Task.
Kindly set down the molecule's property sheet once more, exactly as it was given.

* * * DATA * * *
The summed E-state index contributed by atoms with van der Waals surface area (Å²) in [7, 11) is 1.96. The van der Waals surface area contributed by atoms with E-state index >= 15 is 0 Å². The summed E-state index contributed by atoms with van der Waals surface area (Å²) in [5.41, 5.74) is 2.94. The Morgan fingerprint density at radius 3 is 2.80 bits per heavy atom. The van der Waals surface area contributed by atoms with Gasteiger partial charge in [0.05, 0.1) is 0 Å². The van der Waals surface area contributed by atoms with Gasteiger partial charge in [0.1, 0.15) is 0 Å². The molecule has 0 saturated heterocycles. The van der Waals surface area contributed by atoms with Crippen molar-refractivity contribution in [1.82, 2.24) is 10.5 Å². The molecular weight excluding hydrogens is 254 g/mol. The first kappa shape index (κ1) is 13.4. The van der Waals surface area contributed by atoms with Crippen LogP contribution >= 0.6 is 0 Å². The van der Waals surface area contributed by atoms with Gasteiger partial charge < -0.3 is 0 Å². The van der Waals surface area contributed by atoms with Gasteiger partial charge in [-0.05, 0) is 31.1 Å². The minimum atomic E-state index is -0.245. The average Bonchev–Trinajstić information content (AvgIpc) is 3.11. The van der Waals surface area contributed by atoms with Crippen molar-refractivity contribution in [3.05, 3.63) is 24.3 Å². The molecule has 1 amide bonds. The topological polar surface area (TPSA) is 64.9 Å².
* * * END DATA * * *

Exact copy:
The summed E-state index contributed by atoms with van der Waals surface area (Å²) in [7, 11) is 1.96. The van der Waals surface area contributed by atoms with E-state index >= 15 is 0 Å². The summed E-state index contributed by atoms with van der Waals surface area (Å²) in [5.41, 5.74) is 2.94. The Morgan fingerprint density at radius 3 is 2.80 bits per heavy atom. The van der Waals surface area contributed by atoms with Gasteiger partial charge in [0.05, 0.1) is 0 Å². The van der Waals surface area contributed by atoms with Gasteiger partial charge in [0.1, 0.15) is 0 Å². The molecule has 0 saturated heterocycles. The van der Waals surface area contributed by atoms with Crippen molar-refractivity contribution in [1.82, 2.24) is 10.5 Å². The molecular weight excluding hydrogens is 254 g/mol. The first kappa shape index (κ1) is 13.4. The van der Waals surface area contributed by atoms with Crippen LogP contribution >= 0.6 is 0 Å². The van der Waals surface area contributed by atoms with Gasteiger partial charge < -0.3 is 0 Å². The van der Waals surface area contributed by atoms with Gasteiger partial charge in [-0.05, 0) is 31.1 Å². The minimum atomic E-state index is -0.245. The average Bonchev–Trinajstić information content (AvgIpc) is 3.11. The van der Waals surface area contributed by atoms with Crippen molar-refractivity contribution in [3.05, 3.63) is 24.3 Å². The molecule has 1 amide bonds. The topological polar surface area (TPSA) is 64.9 Å².